Building the future Internet

Nebula Project designs a cloud-based Web from the ground up.

Dr. Antonio Nicolosi, Assistant Professor of Computer Science at Stevens Institute of Technology, is part of the interdisciplinary Nebula Project, a multi-university collaboration led by the University of Pennsylvania, which has recently been awarded a $7.5 million grant from the National Science Foundation (NSF) as part of the Future Internet Architecture (FIA) program.

"This is the type of multi-institutional, leading-edge research project that can have tremendous impact to the industry at large," says Dr. Michael Bruno, Dean of the Schaefer School of Engineering and Science at Stevens. "Dr. Nicolosi's reputation in cryptography and information assurance has allowed him this opportunity to work with other top minds in the field."

Nebula's moniker, which is Latin for "cloud," refers to the team's vision of FIA in which distributed networks and cloud computing heighten Internet security and efficiency. As a cryptographer for the Nebula team, Dr. Nicolosi's contribution will be in the use of advanced cryptographic techniques to support trustworthiness in computer-based transactions such as information sharing, policy agreements, and purchases. Dr. Nicolosi will be working together with Stevens PhD students to study methods of increasing performance while simultaneously strengthening resource-intensive cryptographic security tools.

Stevens Institute of Technology, The Innovation UniversityTM is a designated National Center of Academic Excellence in Information Assurance Research and National Center of Academic Excellence in Information Assurance Education. These federal designations recognize outstanding efforts in reducing the vulnerability of our national information infrastructure through research and student instruction. The Center for the Advancement of Secure Systems and Information Assurance (CASSIA) coordinates these efforts at Stevens and manages government scholarship and grant programs made possible by the designations.

Dr. Nicolosi will be collaborating with scholars from Cornell University, the Massachusetts Institute of Technology, Princeton University, Purdue University, Stanford University, the University of California, Berkeley, the University of Delaware, the University of Illinois at Urbana-Champaign, the University of Texas, Austin, and the University of Washington. The team will also work closely with research scientists from Cisco Systems, Inc.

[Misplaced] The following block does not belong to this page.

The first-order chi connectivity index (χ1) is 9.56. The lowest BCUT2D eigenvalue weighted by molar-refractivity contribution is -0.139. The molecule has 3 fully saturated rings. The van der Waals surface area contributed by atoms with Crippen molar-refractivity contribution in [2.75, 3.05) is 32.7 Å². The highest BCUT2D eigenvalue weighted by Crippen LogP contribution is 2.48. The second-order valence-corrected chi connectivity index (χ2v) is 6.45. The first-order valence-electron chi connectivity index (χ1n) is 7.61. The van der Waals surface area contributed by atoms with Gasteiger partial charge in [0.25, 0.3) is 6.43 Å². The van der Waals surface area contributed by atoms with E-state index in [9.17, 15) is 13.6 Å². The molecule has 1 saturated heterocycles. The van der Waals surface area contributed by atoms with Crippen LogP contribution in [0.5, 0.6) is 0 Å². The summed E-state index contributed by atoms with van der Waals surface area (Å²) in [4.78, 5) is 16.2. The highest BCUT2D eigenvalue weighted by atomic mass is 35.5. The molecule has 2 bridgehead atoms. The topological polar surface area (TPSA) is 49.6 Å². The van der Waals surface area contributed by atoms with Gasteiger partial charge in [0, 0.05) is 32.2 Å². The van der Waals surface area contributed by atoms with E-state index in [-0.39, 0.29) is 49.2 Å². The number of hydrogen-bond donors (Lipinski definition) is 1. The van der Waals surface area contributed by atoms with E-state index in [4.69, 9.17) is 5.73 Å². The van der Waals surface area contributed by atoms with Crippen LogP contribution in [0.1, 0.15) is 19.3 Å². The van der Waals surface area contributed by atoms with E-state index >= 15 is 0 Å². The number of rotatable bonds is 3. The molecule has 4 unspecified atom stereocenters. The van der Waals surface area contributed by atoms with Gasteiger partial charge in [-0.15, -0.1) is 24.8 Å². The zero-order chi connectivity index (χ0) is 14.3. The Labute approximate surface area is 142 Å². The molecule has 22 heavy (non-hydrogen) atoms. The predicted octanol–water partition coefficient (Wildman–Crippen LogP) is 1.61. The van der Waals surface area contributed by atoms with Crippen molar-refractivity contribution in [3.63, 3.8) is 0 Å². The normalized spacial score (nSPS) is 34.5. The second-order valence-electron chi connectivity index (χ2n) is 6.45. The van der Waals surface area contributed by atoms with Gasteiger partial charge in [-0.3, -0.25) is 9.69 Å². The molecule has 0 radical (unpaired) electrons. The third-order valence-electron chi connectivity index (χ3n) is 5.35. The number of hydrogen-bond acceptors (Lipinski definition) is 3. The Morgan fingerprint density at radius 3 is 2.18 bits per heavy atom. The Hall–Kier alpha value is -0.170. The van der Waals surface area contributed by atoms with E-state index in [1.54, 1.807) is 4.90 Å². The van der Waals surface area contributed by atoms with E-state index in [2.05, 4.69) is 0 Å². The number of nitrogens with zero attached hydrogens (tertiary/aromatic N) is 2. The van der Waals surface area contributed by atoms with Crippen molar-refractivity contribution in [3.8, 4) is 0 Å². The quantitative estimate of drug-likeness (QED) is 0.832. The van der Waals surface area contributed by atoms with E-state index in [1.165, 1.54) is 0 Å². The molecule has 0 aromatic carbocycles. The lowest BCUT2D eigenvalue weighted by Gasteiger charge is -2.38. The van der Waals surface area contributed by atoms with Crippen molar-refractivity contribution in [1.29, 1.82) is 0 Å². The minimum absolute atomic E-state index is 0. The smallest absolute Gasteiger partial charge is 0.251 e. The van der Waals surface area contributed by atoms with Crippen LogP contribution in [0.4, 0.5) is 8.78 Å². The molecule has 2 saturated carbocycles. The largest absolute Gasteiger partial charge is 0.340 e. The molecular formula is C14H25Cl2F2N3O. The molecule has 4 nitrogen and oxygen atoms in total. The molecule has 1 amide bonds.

To source and test FIA hardware, Nebula will utilize an industrial Cisco Systems lab in California and the Laboratory for Telecommunication Sciences in College Park, Maryland.

"This is a highly-visible, game-changing research program in which the goal is to redesign the Internet to be fundamentally secure," says Dr. Dan Duchamp, Department Director for Computer Science at Stevens. "These projects will anticipate and define how the Internet is experienced in the future."

The NSF program challenges funded teams to explore how to design an Internet without the constraints imposed by its current, outdated architecture and imagine how the Internet might look if the infrastructure could be refreshed from a clean slate. Cloud-based FIA offers radical departures from the modern Internet that would accelerate data transfer while patching up network vulnerabilities.

Some of the possibilities of the Future Internet, as suggested by Dr. Nicolosi, include:

Receiver-invoked third-party functionalities. Users could configure their network connection so that all traffic they receive is passed through a service offered by a third-party of their choice (for example, a sophisticated anti-virus offered by a security company).

On-demand bandwidth. New architectures could allow Internet service providers to offer various bandwidth speeds at user-configurable prices for on-demand bandwidth.

Secure global private networks. Data services, such as provided by a private company's secure servers, could move massive amounts of data, like medical histories, around the globe using an assured connection that would ensure privacy, security, reliability, and speed, while still relying on the public Internet.

Networking mobility. Users could have the ability to travel between network service nodes without losing connection or sacrificing data security. For example, a user could make a video call at work, transfer the Internet connection to a 3G network for the ride home, and then connect to a home wireless network in the evening—without ever dropping the call.

Secure public access. FIA cloud computing policies could protect the individual's access to information or destinations on the Internet, making it virtually impossible for a third party—like a hacker or a totalitarian government—to intercept data or restrict access to any part of the Web.

As Dr. Nicolosi further explains, "Something similar to some of these scenarios could perhaps be more or less realized in the current Internet—but without the assurances of availability, reliability, trustworthiness, and security that we ought to demand from a critically important infrastructure such as the Internet of tomorrow. The NSF wants teams to go beyond the typical incremental modifications to Internet architecture, and imagine large configuration changes capable of supporting these emerging needs. The ideas that will be developed in the context of the FIA projects will have a direct impact on the next generation of Internet users."

For more information, please visit Dr. Nicolosi's research profile or the Computer Science departmental website.